Flickr image by sarahinvegas
Looking more like a seasoned Maurice Chevalier or elder statesman than Bathrobe Erectus, Playboy founder Hugh Hefner received a standing ovation at the Gene Siskel Film Center at the screening of Hugh Hefner: Playboy, Activist and Rebel this weekend.
The movie, directed by Brigitte Berman, is the latest to chronicle Chicago history at the Art Institute's new film center. Earlier this year, Disturbing the Universe about Chicago 8 lawyer extraordinaire William Kunstler was shown and last year Radical Disciple: The Story of Father Pfleger was screened, attended by Chicago's second most famous son, David Axelrod.
Anyone who grew up before Reagan, in Chicago or both will delight at the forgotten cultural icons director Brigitte Berman revives: Dick Gregory, Lenny Bruce, Miles Davis, Dizzy Gillespie, Count Basie, Louis Armstrong, Sammy Davis Jr., William F. Buckley, Dick Cavett, David Steinberg and many more.
TV clips from "hifi, party record and hootenanny" days on Playboy's Penthouse and Playboy After Dark feature folk singers Pete Seeger and Joan Baez.
Who knew Playboy sponsored one of the biggest jazz festivals in history? Who knew it sent the Playboy jet to retrieve Vietnam orphans who bunnies, out of costume, nurtured back to health? Who knew Playboy supported Children of the Night, a group that helps runaways evade prostitution or that Hef went to Northwestern?
But halfway through the movie, a creep factor sets in. Maybe it is the parade of dead talking heads presented as if they were alive -- Alex Haley, Robert Culp, Tony Curtis -- or the fact that Hef wannabe Penthouse publisher Bob Guccione just died.
Maybe it was the ubiquity of Kiss' Gene Simmons -- so sexually and psychiatrically unbalanced that an NPR interview in which he tells interviewer Terry Gross to "open your legs" went viral -- or the appearance of a leering James Caan who was linked to Hollywood prostitute broker Heidi Fleiss. (At the film's end, Simmons who pontificates about male sexual parts being aroused by clothing while women's are hidden away, removes the sunglasses he wears during the film in a gesture of grandiosity and symbolic exhibitionism. Ick.)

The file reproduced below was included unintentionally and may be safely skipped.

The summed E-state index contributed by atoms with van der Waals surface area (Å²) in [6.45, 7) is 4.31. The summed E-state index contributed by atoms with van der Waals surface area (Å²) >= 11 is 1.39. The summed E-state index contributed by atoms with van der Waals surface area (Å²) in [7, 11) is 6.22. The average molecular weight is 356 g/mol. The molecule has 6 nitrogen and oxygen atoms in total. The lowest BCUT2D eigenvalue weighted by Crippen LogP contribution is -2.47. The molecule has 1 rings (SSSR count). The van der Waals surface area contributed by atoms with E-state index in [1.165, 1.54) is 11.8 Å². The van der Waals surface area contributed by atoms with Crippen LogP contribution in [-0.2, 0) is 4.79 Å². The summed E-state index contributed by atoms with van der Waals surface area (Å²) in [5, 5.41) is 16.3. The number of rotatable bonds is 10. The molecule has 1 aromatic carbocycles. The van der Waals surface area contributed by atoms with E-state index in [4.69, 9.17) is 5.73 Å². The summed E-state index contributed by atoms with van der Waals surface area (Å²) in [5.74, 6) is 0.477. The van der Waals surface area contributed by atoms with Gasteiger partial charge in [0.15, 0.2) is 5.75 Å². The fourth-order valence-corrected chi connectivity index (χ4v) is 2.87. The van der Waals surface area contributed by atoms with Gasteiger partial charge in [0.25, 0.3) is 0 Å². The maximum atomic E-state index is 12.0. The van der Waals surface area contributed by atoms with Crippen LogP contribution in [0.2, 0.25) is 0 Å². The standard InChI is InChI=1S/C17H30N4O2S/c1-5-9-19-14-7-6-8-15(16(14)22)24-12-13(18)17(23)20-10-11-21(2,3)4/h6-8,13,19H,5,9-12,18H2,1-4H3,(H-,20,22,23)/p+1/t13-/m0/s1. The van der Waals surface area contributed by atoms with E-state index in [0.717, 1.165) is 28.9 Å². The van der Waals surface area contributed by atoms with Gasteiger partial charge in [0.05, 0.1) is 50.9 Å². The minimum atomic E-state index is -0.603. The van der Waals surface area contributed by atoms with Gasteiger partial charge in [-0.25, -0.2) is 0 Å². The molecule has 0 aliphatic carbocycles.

But the straw dog enemies of lust director Berman sets up -- Pat Boone, Jerry Falwell, Charles Keating -- are not nearly as creepy as those who are agnostic on, or supporters of, Hef style lust.
What is, for example, the Rev. Malcolm Boyd, author of Are Your Running With Me Jesus, doing at an establishment where half the sky, as Nicholas Kristof puts, is deemed worthy of wearing animal tails? Where have Dick Cavett and David Steinberg been for the last 30 years to not notice that Oprah, Chelsea Handler and the women on the View have retired them? And what is up with Bill Maher's appearance?
In fact Hef's pride in liberating African-American men to enjoy cottontail service at the segregated New Orleans Playboy Club and the movie's discussion of his fight against "oppression" and "sexual McCarthyism" is so Denial it brings to mind a scene in Sacha Baron Cohen Bruno last year. Cohen invites the singer Paula Abdul, who has arrived for an interview, to use a Mexican gardener on his hands and knees as a chair -- and she does!
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